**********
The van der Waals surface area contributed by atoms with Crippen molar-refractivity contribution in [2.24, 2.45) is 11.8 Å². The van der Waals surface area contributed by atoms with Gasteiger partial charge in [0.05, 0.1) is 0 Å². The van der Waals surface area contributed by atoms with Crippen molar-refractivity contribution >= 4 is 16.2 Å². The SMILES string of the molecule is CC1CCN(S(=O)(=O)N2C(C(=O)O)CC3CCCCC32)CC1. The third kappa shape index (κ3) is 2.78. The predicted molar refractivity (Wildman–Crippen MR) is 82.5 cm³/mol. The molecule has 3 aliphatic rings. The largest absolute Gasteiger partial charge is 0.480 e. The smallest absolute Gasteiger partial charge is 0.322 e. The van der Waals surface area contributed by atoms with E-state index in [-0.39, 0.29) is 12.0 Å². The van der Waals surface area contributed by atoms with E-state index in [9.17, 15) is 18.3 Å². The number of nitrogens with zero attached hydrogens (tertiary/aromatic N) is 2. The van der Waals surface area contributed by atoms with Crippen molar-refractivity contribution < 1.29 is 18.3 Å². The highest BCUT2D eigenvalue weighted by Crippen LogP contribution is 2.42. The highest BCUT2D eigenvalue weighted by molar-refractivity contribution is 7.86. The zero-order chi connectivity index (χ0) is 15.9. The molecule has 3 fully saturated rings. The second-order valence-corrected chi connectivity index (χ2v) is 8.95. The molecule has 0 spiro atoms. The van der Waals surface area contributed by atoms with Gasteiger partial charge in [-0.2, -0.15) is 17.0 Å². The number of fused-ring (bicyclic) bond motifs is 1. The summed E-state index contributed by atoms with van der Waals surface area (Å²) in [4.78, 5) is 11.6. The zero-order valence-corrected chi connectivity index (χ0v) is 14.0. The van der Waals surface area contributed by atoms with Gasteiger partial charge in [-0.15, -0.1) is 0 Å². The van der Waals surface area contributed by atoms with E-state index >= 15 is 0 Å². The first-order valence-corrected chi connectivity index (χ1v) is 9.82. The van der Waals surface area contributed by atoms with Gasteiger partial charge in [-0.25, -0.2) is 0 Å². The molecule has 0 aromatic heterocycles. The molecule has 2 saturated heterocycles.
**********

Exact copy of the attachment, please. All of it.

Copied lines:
The van der Waals surface area contributed by atoms with Crippen molar-refractivity contribution in [2.24, 2.45) is 11.8 Å². The van der Waals surface area contributed by atoms with Gasteiger partial charge in [0.05, 0.1) is 0 Å². The van der Waals surface area contributed by atoms with Crippen molar-refractivity contribution >= 4 is 16.2 Å². The SMILES string of the molecule is CC1CCN(S(=O)(=O)N2C(C(=O)O)CC3CCCCC32)CC1. The third kappa shape index (κ3) is 2.78. The predicted molar refractivity (Wildman–Crippen MR) is 82.5 cm³/mol. The molecule has 3 aliphatic rings. The largest absolute Gasteiger partial charge is 0.480 e. The smallest absolute Gasteiger partial charge is 0.322 e. The van der Waals surface area contributed by atoms with E-state index in [-0.39, 0.29) is 12.0 Å². The van der Waals surface area contributed by atoms with E-state index in [9.17, 15) is 18.3 Å². The number of nitrogens with zero attached hydrogens (tertiary/aromatic N) is 2. The van der Waals surface area contributed by atoms with Crippen molar-refractivity contribution < 1.29 is 18.3 Å². The highest BCUT2D eigenvalue weighted by Crippen LogP contribution is 2.42. The highest BCUT2D eigenvalue weighted by molar-refractivity contribution is 7.86. The zero-order chi connectivity index (χ0) is 15.9. The molecule has 3 fully saturated rings. The second-order valence-corrected chi connectivity index (χ2v) is 8.95. The molecule has 0 spiro atoms. The van der Waals surface area contributed by atoms with Gasteiger partial charge in [-0.2, -0.15) is 17.0 Å². The number of fused-ring (bicyclic) bond motifs is 1. The summed E-state index contributed by atoms with van der Waals surface area (Å²) in [4.78, 5) is 11.6. The zero-order valence-corrected chi connectivity index (χ0v) is 14.0. The van der Waals surface area contributed by atoms with Gasteiger partial charge in [-0.15, -0.1) is 0 Å². The van der Waals surface area contributed by atoms with E-state index >= 15 is 0 Å². The first-order valence-corrected chi connectivity index (χ1v) is 9.82. The van der Waals surface area contributed by atoms with Gasteiger partial charge in [-0.25, -0.2) is 0 Å². The molecule has 0 aromatic heterocycles. The molecule has 2 saturated heterocycles.